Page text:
Woman considering tv choices in a store.By Steve Martin, CMCT

A recent article published in the Journal of Consumer Psychology has got me thinking about recruitment. But before we talk about that, I’d like you to imagine you are in the market for a new Wide Screen High Definition TV. I’m going to offer you three scenarios and ask you to consider which one you prefer. Ready? OK.

In the first scenario (A) you are shown two televisions that you are potentially interested in and given information about each of the TV’s respective screen sizes and resolution so that you can compare them side by side before deciding which one you prefer. The second Scenario (B) is similar to (A) except that the information about the screen size and resolution is not provided; you are simply comparing the TVs side by side with no additional information. The third, Scenario (C), is the same as (B) but this time instead of comparing both televisions at the same time you review the first, wait a day, and then review the second a day later. Which of the above scenarios do you prefer?

Most people tend to prefer Scenario A and like Scenario C the least. This makes sense because having access to information and the ability to make direct comparisons between options generally leads to better overall decisions – right? Well, according to research conducted by Adelle Yang and her colleagues at Chicago Booth Business School, the answer is maybe not as straightforward as you would think.

In fact in certain situations even though scenario C is the least preferred, those people who adopt it generally end up much more satisfied with their decision. So why might this be?

In explaining these counter-intuitive results Adele Yang from the University of Chicago, Booth School of Business, who led the studies points to the naturally occurring but often undetected difference between how people evaluate options when they are choosing compared to when they are consuming.

When choosing options people will typically be in what is called a Joint Evaluation (JE) mode. Put simply they will line up alternatives and compare attributes, benefits and features side by side. However once a decision is made people tend to experience their choice in isolation, or what is called Single Evaluation (SE) mode.

Studies have shown that decisions made in Joint Evaluation mode and those made in Single Evaluation mode can yield remarkably different outcomes (See Hsee & Loewenstein for a review).

For example in one study,  participants were asked to decide between two dictionaries – one in brand new condition and containing 10,000 entries another containing 20,000 entries but with a torn cover. Those that evaluated them side by side preferred the brand-new fewer-entry option but those that reviewed them separately with a time gap in between preferred the less perfect larger-entry option.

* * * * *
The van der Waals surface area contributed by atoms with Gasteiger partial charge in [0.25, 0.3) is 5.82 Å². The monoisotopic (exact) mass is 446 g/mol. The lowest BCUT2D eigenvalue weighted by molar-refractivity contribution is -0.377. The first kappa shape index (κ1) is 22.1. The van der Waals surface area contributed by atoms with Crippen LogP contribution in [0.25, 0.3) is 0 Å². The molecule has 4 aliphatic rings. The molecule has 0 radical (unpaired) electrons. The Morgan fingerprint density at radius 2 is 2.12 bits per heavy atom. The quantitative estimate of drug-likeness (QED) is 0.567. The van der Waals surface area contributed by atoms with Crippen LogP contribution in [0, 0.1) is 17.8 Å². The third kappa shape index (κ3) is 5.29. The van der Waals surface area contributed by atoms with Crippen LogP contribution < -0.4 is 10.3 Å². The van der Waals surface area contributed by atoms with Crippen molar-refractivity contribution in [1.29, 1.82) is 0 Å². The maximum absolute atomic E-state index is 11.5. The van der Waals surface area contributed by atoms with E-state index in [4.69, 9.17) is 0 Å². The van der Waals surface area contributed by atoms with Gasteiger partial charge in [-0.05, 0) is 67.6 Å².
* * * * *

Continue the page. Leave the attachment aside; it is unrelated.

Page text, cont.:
The fact that decisions between two or more choices can be different simply due to whether we evaluate and compare them side by side or separately with a sufficient break in between is an important consideration both when buying and supplying.

As an example Dr. Robert Cialdini warns of such a situation by pointing to the unethical comparisons that certain realtors will employ when attempting to influence purchasers. By first driving through a largely unattractive area of town, viewing properties that are wholly unsuitable, potential homeowners come to see as even more attractive properties that would otherwise be just acceptable if they had experienced them in isolation. As buyers, therefore it becomes important to be fully aware of the environmental situations and cues that may be unduly influencing our evaluations.

When looking to ethically persuade others these studies offer an additional insight. Rather than immediately providing detailed product specifications in the early stages of product presentations or customer interactions perhaps we should instead adopt an ‘experience first followed by specification and information’ approach.

All of which brings me to recruitment. We all know about, and have perhaps even experienced, an organization carrying out detailed side by side comparisons of potential recruits. This might even include pitting potential candidates against each other in assessment centers, most often conducted at the same time. This seems like an example of Joint Evaluation (JE) which may work out just fine. But one does wonder whether there is a case to be made for adopting a Single Evaluation approach. This might mean meeting shortlisted candidates on different days and coming to a decision based solely on the experience of meeting. Once an initial decision is made then this could be validated by looking more deeply at that candidate’s attributes.

The data doesn’t allow me to speculate further, but I’m sure that our readers will have plenty to say about their own experiences.

Discussion Comments:

  • How do you think we form the most effective recruitment strategy?  Single or Joint Evaluation?
  • Aside from recruitment (for instance as suppliers and buyers) which comparison strategies have worked well for you or have been used on you?


Yang,  A, Hsee, C.K., Liu, Y. & Zhang, L. The supremacy of singular subjectivity: Improving decision quality by removing objective specifications and direct comparisons. Journal of Consumer Psychology 21 (2011) 393–404

Hsee, C. K. (1996) Attribute Evaluability: Implications for Joint-Separate Evaluation Reversals and Beyond. Organizational Behavior and Human Decision Processes, Vol. 67, No. 3, 1996.

Cialdini, R.B., (2009) Influence – Science and Practice. Allyn & Bac

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